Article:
Miami's foremost collector of Latin American art wants to team up with Miami Dade College to build two 50-story towers and a museum on Biscayne Boulevard to showcase his private collection.
But first, Gary Nader may have to maneuver politically tricky situations, and seek more than $100 million in subsidies from the agency charged with eliminating Overtown’s blight. He may have to compete against some of Miami’s biggest developers — including one whose name is on an art museum just a few blocks away.
In an unsolicited bid submitted to the college six months ago, Nader and a star-studded team of builders and designers proposed a six-story cultural center on a 2.6-acre parking lot across the street from the Freedom Tower. The building would include a 125,00-square-foot museum for Nader’s art, a 1,600-seat theater designed by Emilio Estefan, and a conference center large enough to host 3,000 people.
Nader and his team, dubbed Nader + Museu LLP, also proposed a parking garage, a sculpture garden, and more than 500 luxury condos and 144 condo-hotel units. Nader says the college would come away as the owner of a top-notch institution stocked with more than 1,000 pieces of art valued at an estimated $60 million, which Nader says he’ll donate from his collection.
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“This is my legacy,” he said Wednesday in an interview.
Nader, meanwhile, would be part of the museum’s management and get prime placement for his collection without having to purchase the land. He and his partners would likely come away with a handsome profit from the sale of condos and condo-hotel units selling at $1 million and up, though some proceeds would go to an endowment to help pay for the cultural center’s likely operating losses.
He says his team has already spent $2 million putting its plans together. But the deal isn’t a given.
Under a new state law, the college’s consideration of Nader’s unsolicited proposal triggered a competitive process for a public-private-partnership with the college. Nader’s team lobbied for the college to give other teams just three weeks to come up with proposals, the minimum window under the law. The college, which wants a 100,000-square-foot museum, conference center and 1,600-seat theater, settled on 90 days.
Interested bidders have until January to submit proposals to compete with Nader. Included among a few dozen people who attended a Wednesday afternoon pre-submittal conference at the college were employees of Related Group, whose CEO’s name, Jorge Pérez, adorns the Pérez Art Museum Miami down the street.
Nader, who had unlimited time to create his offer, remains confident, saying his donation is worth more than the land.
“If somebody wants to compete with that, come over and throw your punches,” he said.
Still, there are complications beyond competition.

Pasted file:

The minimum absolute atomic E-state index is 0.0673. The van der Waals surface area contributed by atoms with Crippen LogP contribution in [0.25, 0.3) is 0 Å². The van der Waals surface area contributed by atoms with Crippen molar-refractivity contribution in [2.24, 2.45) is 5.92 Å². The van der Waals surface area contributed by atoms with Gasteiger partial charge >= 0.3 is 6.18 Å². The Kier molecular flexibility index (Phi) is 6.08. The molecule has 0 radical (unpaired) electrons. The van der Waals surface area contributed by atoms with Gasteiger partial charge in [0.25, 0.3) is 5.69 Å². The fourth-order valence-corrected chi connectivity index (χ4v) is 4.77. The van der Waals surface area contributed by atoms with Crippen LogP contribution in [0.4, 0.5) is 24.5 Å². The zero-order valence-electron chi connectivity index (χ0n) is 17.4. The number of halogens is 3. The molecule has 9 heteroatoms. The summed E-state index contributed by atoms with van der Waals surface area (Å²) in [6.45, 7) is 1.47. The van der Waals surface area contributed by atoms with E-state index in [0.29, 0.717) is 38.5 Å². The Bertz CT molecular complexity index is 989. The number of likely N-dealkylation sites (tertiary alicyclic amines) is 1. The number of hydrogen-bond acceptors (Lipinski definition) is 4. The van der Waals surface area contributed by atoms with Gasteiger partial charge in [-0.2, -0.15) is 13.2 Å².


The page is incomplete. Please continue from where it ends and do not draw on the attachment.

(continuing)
To build his project, Nader wants a property tax break worth $140 million in today’s dollars. The money, which would go toward the cultural center, would be paid over decades from the Southeast Overtown Park West Community Redevelopment Agency — a potentially dicey proposition given that the anti-poverty agency would be linked to a development with luxury condos.
On Wednesday, Miami Commissioner Keon Hardemon, the CRA chairman, sent his chief of staff to the college to make clear that no one has secured any agreement for tax-increment financing.
Nader may also get some pushback from the county-owned Adrienne Arsht Center for the Performing Arts, which cost more than $400 million to build and operates a 2,200-seat concert hall just a few blocks north on Biscayne Boulevard. Rolando Montoya, the college’s provost for operations, said Wednesday that MDC wants the theater to host presidential debates and film screenings that otherwise end up at the city’s Gusman Center.
“We have become the top generator of cultural life, artistic life in downtown Miami,” he said. “And we really lack in downtown Miami the necessary facilities to continue enhancing that role.”
But Alan Fein, chairman of the Performing Arts Center board of directors, questioned whether Miami really needed another venue.
“A venue of that size at that location makes no sense to me,” he said, making clear he was speaking personally and not on behalf of the board.
Nader, who unveiled his concept one year ago, before he'd settled on a location, says he likes Miami Dade College’s parking lot because he wanted to partner with a cultural institution and create something more than a private development.
“I can build anywhere else and I can keep my donation,” he said. “The amount of prestige this college will get … is unparalleled. This is not another development. It's very far from it.”